Democratic Gov. Martin O'Malley has fired more shots in this election's ad war ÃÆÃâÃâÃâ a contest he's handily winning when it comes to volume. The Washington Post reported this morning that O'Malley tomorrow will begin airing a television ad in the pricey Washington TV market.
The ad, which hasn't been released, touts O'Malley's commitment to education, The Post says. It sounds as if it will be a striking contrast to spots his campaign has recently aired in the Baltimore market, including one out Friday, that attack Republican former Gov. Robert L. Ehrlich Jr. on his credibility.
O'Malley has been using TV ads to communicate with voters for about two months, cutting more than a half-dozen different spots. By contrast, Ehrlich has had his ads up ÃÆÃâÃâÃâ two now ÃÆÃâÃâÃâ for just two weeks in the Baltimore market only.
Baltimore TV viewers are treated to far more Maryland political ads than DC area residents, mostly because of the price difference. And in addition to being more expensive, the ads reach non-voters in DC and Virginia, whereas the Baltimore ads stretch far and wide across Maryland voting blocs.
O'Malley's newest ad in the Baltimore market came out Friday.
Similar in tone and production to another recent O'Malley spot, it questions Ehrlich's credibility when it comes to halting taxes and helping working families. That's an issue of utmost importance to voters this year -- and one where the O'Malley camp likely feels vulnerable in part because of a package of taxes he approved after a special legislative session in 2007.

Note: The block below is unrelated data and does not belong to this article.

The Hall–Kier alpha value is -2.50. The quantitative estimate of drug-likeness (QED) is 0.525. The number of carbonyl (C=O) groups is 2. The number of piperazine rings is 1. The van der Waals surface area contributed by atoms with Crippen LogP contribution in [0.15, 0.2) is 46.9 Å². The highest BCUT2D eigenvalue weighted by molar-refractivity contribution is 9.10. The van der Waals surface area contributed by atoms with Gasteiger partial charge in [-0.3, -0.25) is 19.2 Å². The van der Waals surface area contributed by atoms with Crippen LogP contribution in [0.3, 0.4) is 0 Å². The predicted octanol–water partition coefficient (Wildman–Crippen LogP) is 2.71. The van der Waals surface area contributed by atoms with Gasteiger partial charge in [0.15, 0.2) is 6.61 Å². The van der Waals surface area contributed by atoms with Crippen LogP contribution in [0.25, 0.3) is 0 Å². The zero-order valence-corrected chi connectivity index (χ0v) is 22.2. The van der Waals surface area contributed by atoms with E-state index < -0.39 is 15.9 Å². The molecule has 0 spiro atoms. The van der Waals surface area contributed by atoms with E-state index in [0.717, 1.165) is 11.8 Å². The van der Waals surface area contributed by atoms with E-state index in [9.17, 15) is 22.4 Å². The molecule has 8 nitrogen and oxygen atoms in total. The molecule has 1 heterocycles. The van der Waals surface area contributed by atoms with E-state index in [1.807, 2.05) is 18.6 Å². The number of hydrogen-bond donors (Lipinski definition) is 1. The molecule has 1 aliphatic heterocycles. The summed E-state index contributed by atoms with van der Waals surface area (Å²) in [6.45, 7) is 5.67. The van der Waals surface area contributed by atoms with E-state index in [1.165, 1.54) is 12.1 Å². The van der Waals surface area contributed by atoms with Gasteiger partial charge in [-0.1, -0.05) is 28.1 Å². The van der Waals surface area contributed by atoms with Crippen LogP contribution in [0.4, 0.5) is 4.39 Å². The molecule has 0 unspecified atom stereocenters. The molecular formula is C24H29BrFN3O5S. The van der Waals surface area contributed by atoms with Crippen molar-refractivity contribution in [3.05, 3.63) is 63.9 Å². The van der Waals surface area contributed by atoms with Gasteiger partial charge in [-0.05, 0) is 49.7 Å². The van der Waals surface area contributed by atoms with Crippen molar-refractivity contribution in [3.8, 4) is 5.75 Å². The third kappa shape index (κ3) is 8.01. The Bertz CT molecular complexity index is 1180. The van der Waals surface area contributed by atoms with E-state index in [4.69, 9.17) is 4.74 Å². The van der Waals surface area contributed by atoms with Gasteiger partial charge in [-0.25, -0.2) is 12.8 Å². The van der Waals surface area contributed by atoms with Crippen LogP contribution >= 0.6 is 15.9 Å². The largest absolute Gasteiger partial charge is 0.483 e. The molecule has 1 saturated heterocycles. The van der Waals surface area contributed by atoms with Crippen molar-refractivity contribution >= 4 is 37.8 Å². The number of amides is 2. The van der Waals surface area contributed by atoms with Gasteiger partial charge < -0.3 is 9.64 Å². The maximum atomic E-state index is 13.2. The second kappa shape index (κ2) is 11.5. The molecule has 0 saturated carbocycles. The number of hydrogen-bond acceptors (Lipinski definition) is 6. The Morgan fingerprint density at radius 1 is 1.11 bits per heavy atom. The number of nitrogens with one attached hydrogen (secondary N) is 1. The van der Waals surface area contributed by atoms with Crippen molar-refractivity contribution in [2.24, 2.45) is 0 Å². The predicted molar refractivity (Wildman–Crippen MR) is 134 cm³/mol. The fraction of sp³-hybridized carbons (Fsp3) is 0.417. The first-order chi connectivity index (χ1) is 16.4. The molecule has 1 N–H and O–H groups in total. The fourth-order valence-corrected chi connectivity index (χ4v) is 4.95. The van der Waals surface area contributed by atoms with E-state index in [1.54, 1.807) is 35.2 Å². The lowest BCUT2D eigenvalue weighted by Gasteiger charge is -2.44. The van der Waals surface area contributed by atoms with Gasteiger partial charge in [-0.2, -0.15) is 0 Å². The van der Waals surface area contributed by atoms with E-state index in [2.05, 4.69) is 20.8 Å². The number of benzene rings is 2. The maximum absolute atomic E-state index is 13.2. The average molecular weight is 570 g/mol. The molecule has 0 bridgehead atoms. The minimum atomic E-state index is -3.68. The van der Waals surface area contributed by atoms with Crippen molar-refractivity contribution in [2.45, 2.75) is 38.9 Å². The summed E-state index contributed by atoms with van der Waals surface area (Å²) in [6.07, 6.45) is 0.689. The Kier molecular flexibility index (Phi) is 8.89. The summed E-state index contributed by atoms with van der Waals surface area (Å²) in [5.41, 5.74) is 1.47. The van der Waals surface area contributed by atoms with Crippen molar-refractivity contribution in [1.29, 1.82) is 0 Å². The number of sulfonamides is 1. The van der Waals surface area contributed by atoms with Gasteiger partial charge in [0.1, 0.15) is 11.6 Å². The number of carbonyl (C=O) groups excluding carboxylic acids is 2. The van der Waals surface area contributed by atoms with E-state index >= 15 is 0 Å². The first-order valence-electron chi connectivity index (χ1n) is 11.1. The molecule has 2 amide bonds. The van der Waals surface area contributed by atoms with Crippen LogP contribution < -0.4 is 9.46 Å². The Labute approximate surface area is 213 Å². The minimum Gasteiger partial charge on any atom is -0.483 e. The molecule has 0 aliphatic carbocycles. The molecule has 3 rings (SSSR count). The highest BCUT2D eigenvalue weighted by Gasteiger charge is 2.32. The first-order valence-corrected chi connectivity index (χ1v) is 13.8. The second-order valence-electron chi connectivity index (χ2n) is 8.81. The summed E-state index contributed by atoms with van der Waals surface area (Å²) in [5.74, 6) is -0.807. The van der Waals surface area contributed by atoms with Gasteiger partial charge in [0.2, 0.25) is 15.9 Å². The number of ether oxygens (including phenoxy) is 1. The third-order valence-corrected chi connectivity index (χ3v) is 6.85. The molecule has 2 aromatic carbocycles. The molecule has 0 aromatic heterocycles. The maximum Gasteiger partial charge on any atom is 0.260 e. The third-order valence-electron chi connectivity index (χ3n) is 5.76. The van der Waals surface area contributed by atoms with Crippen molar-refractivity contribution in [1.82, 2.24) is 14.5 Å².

The new ad features "real Marylanders" talking about how Ehrlich raised property tax, increased college tuition and made $2.5 million in the private sector after his term as governor. It concludes with a man saying, "With this tough economy, we really need a governor on our side."
(The Sun examined each governor's tax and spend record earlier this year in this piece by Annie Linskey.)
Ehrlich responded Friday in a press release titled "Got Ideas?"
"Martin O'Malley is out of ideas, out of touch, and out of momentum," Ehrlich spokesman Henry Fawell said in the release. "Like most incumbents heading towards defeat at the polls, he is trying to distract Marylanders from his legacy of massive job losses, record tax increases, and ballooning debt that will be paid by our children."
Team Ehrlich also pointed out that O'Malley's attack ad came out as Ehrlich released a "ten-year plan" -- highlighted in a TV ad -- for improving the state. Camp O'Malley was not impressed with that ad or its companion document.
Posted on Maryland Politics by Julie Bykowicz at 10:05 AM